The effect of folate supplementation on cardiovascular disease has been studied in many observational studies and randomized trials and has been a topic of debate for a number of years. In this issue of JAMA, Huo and colleagues1 provide results from their important clinical trial of folic acid therapy for primary prevention of stroke. In a carefully designed and executed randomized trial, 20 702 adults with hypertension were randomized to receive enalapril alone (n = 10 354) or enalapril combined with 0.8 mg folic acid (n = 10 348). As recommended by the data and safety monitoring board, the trial was terminated early, after 4.5 years, with emergence of a significant reduction in the incidence of first stroke, the primary end point, of 2.7% (282 events) in the enalapril–folic acid group vs 3.4% (355 events) in the enalapril alone group (hazard ratio, 0.79; 95% CI, 0.68-0.93). In further support of the finding, the benefit was more pronounced in the prespecified subgroup of study participants with the lowest baseline levels of plasma folate (ie, <5.6 ng/mL) with rates of first stroke of 2.8% (73 events among 2600 participants) in the enalapril–folic acid group vs 4.6% (116 events among 2548 participants) in the enalapril alone group (hazard ratio, 0.61; 95% CI, 0.45-0.82). There was a smaller effect among those in higher baseline folate categories.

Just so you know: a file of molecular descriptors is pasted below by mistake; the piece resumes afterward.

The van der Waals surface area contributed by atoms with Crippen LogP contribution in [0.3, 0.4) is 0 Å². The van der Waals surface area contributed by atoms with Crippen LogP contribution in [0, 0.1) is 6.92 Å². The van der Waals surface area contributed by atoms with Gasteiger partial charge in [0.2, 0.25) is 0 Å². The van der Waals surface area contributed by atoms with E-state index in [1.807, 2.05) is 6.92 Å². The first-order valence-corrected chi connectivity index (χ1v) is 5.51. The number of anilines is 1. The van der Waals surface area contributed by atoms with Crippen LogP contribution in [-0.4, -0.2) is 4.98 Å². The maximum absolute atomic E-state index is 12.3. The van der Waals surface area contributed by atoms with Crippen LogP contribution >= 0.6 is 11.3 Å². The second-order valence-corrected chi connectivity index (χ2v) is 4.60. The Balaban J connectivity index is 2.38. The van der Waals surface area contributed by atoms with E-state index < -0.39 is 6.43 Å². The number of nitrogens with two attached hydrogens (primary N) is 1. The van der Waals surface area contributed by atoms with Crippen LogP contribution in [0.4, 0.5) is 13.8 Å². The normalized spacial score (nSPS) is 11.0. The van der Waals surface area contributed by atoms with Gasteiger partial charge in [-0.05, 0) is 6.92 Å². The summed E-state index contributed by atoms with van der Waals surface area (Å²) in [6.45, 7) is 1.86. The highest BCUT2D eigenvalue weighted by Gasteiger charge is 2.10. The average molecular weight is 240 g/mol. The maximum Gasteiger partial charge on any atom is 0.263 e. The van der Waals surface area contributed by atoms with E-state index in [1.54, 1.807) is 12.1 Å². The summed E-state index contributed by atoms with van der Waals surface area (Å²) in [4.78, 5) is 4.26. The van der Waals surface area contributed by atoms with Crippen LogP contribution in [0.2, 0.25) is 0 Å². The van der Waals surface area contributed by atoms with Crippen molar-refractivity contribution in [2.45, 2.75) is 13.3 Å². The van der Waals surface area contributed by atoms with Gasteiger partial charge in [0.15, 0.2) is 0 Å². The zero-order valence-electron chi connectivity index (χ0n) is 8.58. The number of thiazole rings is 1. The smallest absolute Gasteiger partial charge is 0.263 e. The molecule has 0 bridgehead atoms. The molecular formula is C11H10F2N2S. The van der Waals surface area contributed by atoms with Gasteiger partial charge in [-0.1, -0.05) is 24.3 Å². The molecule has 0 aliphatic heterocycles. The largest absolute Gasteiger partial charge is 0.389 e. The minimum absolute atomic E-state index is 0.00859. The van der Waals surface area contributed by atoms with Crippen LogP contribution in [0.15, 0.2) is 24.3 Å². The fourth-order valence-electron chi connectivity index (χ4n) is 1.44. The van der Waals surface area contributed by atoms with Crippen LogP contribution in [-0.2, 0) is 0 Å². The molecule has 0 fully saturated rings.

These remarkable findings may represent an underestimate of the potential true effect of folic acid supplementation in this setting for several reasons. First, adherence was imperfect, although high. Approximately 69% of participants took at least 70% of their assigned pills overall. Second, mean folate levels in the control group increased substantially—by 60% during the course of the trial, with an especially marked increase among those with the lowest levels at baseline. The cause of this increase is unclear—whether due to improvements in diet or use of supplements in the control group. Either way, this change and the incomplete adherence diminished the contrast between the groups and likely attenuated the apparent benefit. Third, for ethical reasons the trial was stopped early, and the full effects may take longer to be seen; indeed, there was a suggestion of increasing benefit in the treatment group vs the control group over time.